- Combine feedback and performance data for a more complete picture.
- The Missouri Department of Natural Resources makes a concerted effort to
collect data from the public at town hall meetings, fora, and workgroups. These data and
others are analyzed in-house by office staff, line managers, andwhere
appropriateintra-agency teams and contractors. The analyses are presented from
different aspects to get a range of results and fresh angles on what the data indicate.
The most important uses of data for the department are to focus discussions with
stakeholders, identify and resolve problem areas (including development of survey
instruments), and review policy and procedure (whats working and what isnt).
- The state of Iowa performs an annual statewide telephone survey regarding
customer concerns and analyzes the results. These data are augmented with input from focus
group sessions, town hall meetings, and state-commissioned studies. The results of the
analyses are used to review progress made toward performance goals, review strategic
direction, account for employee feedback and satisfaction, and provide new organizational
benchmarks when needed. Annually, data and subsequent analyses are used at an offsite
retreat to review past performance and confront emerging issues.
- Conduct root-cause analyses.
- At FRA, the Administrator is personally involved in tracking data and
analyzing results. The data, developed from meetings with stakeholders, are kept
principally on safety records and compliance factors. More importantly, these data are
regularly discussed both internally with employees and externally with stakeholders to
develop an environment of trust and identify issues for resolution. FRA does root-cause
analysis to identify and remove the bases of safety problems with a goal of zero tolerance
of safety hazards. FRA has a separate office for data collection and analysis. It is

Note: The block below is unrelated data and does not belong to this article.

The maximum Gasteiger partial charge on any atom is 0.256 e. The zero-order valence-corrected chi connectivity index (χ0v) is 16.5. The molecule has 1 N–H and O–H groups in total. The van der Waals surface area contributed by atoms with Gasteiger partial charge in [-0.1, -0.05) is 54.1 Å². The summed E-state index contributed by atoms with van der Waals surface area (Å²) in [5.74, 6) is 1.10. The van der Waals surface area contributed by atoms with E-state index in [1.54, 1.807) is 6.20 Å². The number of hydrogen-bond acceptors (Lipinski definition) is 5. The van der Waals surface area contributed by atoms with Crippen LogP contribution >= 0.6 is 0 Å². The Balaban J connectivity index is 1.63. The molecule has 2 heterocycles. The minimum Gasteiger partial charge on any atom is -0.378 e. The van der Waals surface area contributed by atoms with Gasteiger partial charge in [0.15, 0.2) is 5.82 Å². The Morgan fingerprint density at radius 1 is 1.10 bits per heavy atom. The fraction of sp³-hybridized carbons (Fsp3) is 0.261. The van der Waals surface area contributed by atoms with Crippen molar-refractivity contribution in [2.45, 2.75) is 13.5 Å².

considering hiring operations research analysts for more advanced data collection and
- The Florida Department of Environmental Protection uses root-cause analysis
of its data to tackle environmental issues. The department analyzes data trends and
patterns to identify factors having the largest impact on designated problems. Data are
used to determine the causes behind each factor or issue so an appropriate integrated
response can be designed regarding enforcement, compliance, and collaborative
partnerships. Data thus figure prominently in assessing risk to public health and
environmental quality, and are linked to issue resolution and factor analysis for
- Make sure that everyone sees the results of analyses.
- The state of Texas has institutionalized the concept that the purpose of
performance management is to provide information for decisionmaking. To that end, data are
disseminated both internally and externally. Internally, data are used and analyzed for
strategic planning, annual agency performance analysis, and other operational decisions.
Externally, they create accountability to the citizen for the state as a whole.